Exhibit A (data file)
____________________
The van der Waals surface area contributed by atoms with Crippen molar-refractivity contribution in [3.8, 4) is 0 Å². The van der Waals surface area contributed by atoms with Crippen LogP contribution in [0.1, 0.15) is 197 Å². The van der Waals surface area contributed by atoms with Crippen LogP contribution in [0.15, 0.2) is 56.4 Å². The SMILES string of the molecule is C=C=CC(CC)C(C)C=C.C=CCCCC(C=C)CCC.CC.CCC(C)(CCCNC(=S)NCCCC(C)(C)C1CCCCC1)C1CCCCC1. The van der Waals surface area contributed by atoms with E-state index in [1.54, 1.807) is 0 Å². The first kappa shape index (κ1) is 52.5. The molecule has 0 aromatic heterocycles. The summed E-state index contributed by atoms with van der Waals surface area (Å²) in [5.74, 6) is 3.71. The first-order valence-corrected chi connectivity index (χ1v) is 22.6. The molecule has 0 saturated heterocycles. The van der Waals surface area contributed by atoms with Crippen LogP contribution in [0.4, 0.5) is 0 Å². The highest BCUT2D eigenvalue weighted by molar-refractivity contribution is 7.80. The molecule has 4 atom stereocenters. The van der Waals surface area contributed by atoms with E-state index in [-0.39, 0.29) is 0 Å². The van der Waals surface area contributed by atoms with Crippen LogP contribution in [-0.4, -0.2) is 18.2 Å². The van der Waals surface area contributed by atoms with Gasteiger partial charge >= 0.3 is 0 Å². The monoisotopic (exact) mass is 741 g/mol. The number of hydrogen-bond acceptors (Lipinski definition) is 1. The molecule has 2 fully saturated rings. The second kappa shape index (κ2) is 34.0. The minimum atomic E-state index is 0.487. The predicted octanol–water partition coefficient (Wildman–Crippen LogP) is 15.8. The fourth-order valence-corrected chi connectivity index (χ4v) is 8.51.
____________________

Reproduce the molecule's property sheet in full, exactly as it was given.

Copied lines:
The van der Waals surface area contributed by atoms with Crippen molar-refractivity contribution in [3.8, 4) is 0 Å². The van der Waals surface area contributed by atoms with Crippen LogP contribution in [0.1, 0.15) is 197 Å². The van der Waals surface area contributed by atoms with Crippen LogP contribution in [0.15, 0.2) is 56.4 Å². The SMILES string of the molecule is C=C=CC(CC)C(C)C=C.C=CCCCC(C=C)CCC.CC.CCC(C)(CCCNC(=S)NCCCC(C)(C)C1CCCCC1)C1CCCCC1. The van der Waals surface area contributed by atoms with E-state index in [1.54, 1.807) is 0 Å². The first kappa shape index (κ1) is 52.5. The molecule has 0 aromatic heterocycles. The summed E-state index contributed by atoms with van der Waals surface area (Å²) in [5.74, 6) is 3.71. The first-order valence-corrected chi connectivity index (χ1v) is 22.6. The molecule has 0 saturated heterocycles. The van der Waals surface area contributed by atoms with Crippen LogP contribution in [0.4, 0.5) is 0 Å². The highest BCUT2D eigenvalue weighted by molar-refractivity contribution is 7.80. The molecule has 4 atom stereocenters. The van der Waals surface area contributed by atoms with E-state index in [-0.39, 0.29) is 0 Å². The van der Waals surface area contributed by atoms with Crippen LogP contribution in [-0.4, -0.2) is 18.2 Å². The van der Waals surface area contributed by atoms with Gasteiger partial charge >= 0.3 is 0 Å². The monoisotopic (exact) mass is 741 g/mol. The number of hydrogen-bond acceptors (Lipinski definition) is 1. The molecule has 2 fully saturated rings. The second kappa shape index (κ2) is 34.0. The minimum atomic E-state index is 0.487. The predicted octanol–water partition coefficient (Wildman–Crippen LogP) is 15.8. The fourth-order valence-corrected chi connectivity index (χ4v) is 8.51.